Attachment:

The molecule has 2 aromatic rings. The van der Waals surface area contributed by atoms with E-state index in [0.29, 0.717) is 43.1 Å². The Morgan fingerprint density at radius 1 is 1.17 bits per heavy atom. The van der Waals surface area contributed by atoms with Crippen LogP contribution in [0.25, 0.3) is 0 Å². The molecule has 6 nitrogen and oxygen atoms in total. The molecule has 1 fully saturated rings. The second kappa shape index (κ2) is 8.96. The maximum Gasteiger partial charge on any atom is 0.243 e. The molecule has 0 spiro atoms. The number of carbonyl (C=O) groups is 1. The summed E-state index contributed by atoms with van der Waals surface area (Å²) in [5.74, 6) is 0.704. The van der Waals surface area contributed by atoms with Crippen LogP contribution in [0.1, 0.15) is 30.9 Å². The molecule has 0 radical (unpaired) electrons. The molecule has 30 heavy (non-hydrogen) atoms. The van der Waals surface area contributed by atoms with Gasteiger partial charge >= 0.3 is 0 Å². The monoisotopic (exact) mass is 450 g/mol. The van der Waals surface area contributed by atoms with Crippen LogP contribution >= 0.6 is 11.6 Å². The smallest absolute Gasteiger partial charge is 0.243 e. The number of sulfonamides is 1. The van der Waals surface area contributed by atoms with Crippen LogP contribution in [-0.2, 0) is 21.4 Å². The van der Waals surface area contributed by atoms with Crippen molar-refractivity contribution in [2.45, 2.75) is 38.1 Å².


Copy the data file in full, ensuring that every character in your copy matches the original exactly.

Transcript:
The molecule has 2 aromatic rings. The van der Waals surface area contributed by atoms with E-state index in [0.29, 0.717) is 43.1 Å². The Morgan fingerprint density at radius 1 is 1.17 bits per heavy atom. The van der Waals surface area contributed by atoms with Crippen LogP contribution in [0.25, 0.3) is 0 Å². The molecule has 6 nitrogen and oxygen atoms in total. The molecule has 1 fully saturated rings. The second kappa shape index (κ2) is 8.96. The maximum Gasteiger partial charge on any atom is 0.243 e. The molecule has 0 spiro atoms. The number of carbonyl (C=O) groups is 1. The summed E-state index contributed by atoms with van der Waals surface area (Å²) in [5.74, 6) is 0.704. The van der Waals surface area contributed by atoms with Crippen LogP contribution in [0.1, 0.15) is 30.9 Å². The molecule has 0 radical (unpaired) electrons. The molecule has 30 heavy (non-hydrogen) atoms. The van der Waals surface area contributed by atoms with Gasteiger partial charge >= 0.3 is 0 Å². The monoisotopic (exact) mass is 450 g/mol. The van der Waals surface area contributed by atoms with Crippen LogP contribution >= 0.6 is 11.6 Å². The smallest absolute Gasteiger partial charge is 0.243 e. The number of sulfonamides is 1. The van der Waals surface area contributed by atoms with Crippen LogP contribution in [-0.2, 0) is 21.4 Å². The van der Waals surface area contributed by atoms with Crippen molar-refractivity contribution in [2.45, 2.75) is 38.1 Å².